Fawning over Aristide puts U.S. in goofy bind

September 23, 1994|By MIKE ROYKO

Rubbing my eyes didn't help. The incredible image was still on the TV.

There outside the Pentagon were the secretary of defense, the chairman of the Joint Chiefs of Staff, and other big-time American military people.

A band played rousing anthems and troops wore formal uniforms. There were cannons blasting away in a 21-gun salute.

And what was the occasion for so dramatic a display? What great national event was taking place?

It seems that this fellow Jean-Bertrand Aristide, said to be a slightly unhinged Marxist, had consented to come to the Pentagon to make a speech about President Clinton's policy on Haiti.

Assuming, of course, that Aristide understood Clinton's muddled policy, or that the policy hadn't been switched in the past few minutes.

Until recently, most Americans didn't know Jean-Bertrand Aristide from Joe Glotz. He was and is a bit player on the world stage, the exiled president of a poor and dinky nation of little or no importance to the United States.

But there we were, fawning over him and treating his appearance at the Pentagon as if it was a major event in international diplomacy.

How did the United States, the most powerful nation on Earth, get into this goofy bind?

Because Aristide was in a snit over the dipsy-do switcheroo that Clinton had pulled on him.

Instead of our troops roaring ashore and kicking out the evil military bosses of Haiti -- as Clinton had vowed we would do -- we were now almost pals with the evil military bosses.

And our soldiers had been ordered to just mind their own business when the Haitian troops crushed the skulls of Haitian citizens, including kids and that simple coconut vendor who was whacked to death.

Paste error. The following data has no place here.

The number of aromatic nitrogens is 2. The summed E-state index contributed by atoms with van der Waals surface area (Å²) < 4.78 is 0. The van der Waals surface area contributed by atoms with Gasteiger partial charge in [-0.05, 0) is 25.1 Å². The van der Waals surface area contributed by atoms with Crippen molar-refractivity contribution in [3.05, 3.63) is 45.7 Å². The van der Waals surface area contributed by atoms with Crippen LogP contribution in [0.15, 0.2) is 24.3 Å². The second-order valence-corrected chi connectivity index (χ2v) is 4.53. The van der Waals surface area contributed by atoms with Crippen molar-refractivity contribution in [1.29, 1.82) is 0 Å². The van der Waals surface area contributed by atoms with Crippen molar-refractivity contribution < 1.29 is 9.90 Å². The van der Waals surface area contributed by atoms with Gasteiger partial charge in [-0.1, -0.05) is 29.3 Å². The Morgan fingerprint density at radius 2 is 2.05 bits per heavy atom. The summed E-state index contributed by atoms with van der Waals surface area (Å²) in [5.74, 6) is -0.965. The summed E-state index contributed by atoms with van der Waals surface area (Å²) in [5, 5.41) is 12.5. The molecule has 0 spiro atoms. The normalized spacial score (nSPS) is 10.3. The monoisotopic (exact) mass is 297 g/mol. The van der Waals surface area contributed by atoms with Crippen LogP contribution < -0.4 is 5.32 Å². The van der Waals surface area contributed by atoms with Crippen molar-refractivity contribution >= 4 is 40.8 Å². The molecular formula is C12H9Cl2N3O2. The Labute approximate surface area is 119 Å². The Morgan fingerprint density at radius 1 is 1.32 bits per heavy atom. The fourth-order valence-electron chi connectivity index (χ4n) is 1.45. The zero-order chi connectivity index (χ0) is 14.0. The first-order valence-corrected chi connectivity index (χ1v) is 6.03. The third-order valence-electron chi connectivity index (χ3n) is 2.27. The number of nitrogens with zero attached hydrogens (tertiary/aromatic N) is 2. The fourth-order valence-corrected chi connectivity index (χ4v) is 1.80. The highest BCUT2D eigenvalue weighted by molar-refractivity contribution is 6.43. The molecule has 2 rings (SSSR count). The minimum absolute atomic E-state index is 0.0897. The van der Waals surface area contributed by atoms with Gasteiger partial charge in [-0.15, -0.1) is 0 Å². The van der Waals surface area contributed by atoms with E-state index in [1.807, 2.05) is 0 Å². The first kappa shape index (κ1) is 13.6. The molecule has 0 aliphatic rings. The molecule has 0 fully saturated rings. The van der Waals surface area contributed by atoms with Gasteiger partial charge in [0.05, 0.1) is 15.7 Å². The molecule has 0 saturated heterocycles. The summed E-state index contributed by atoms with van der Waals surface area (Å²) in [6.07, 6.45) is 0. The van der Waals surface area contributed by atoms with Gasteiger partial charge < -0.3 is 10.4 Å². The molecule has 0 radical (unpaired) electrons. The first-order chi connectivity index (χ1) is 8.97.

Well, you can't blame Aristide for being a bit out of sorts. After all, he had been told we were going to seize Haiti in order to kick out the military thugs and restore him to the presidency.

It was never clear to most Americans why we would take on that chore, since there are more than enough able-bodied Haitians who could rise up against their oppressors if they wanted to. They aren't so inclined.

PFHowever, in a twinkling, Clinton decided that all the brutal killers,

rapists, cutthroats and thieves in the military junta should be given amnesty for all of their crimes.

And they should be permitted to remain in Haiti and continue running the country until some time next month.

If running the country included thugs beating up on ordinary citizens, so be it. Our soldiers could just put their hands over their eyes if the cruelty bothered them.

Aristide was not thrilled by Clinton's bizarre double-cross. So he pouted in silence, and that prompted the White House to say something like this:

"We can't have Aristide saying we are wishy-washy jerks, even though we are. So let's butter him up . . . Invite him to the Pentagon. Put on a big show. . . And put Aristide on CNN making a speech about the glories of democracy."

This will surely be recorded as one of the wackiest moments in our history.

We started out with the goal of kicking out the bad guys and sent a substantial army to do the job. Then we decided that the bad guys weren't so bad after all, and we'd let them keep running things for a while.

So our soldiers had to stand around helplessly while the bad guys ran amok. And we don't even know what atrocities they were committing in the countryside, where there were no TV cameras.

When the thugs were shown on American TV, some yuppie in the White House said: "Oops, that doesn't look good. Tell some general to do something, quick."

So the Pentagon sent word that we should bring in a few hundred military police to keep an eye on the Haitian thugs and make sure they don't do anything that will result in more distasteful TV video clips.

And the crowd that created this situation is going to give us universal health care?

I'd rather take my chances with a veterinarian.

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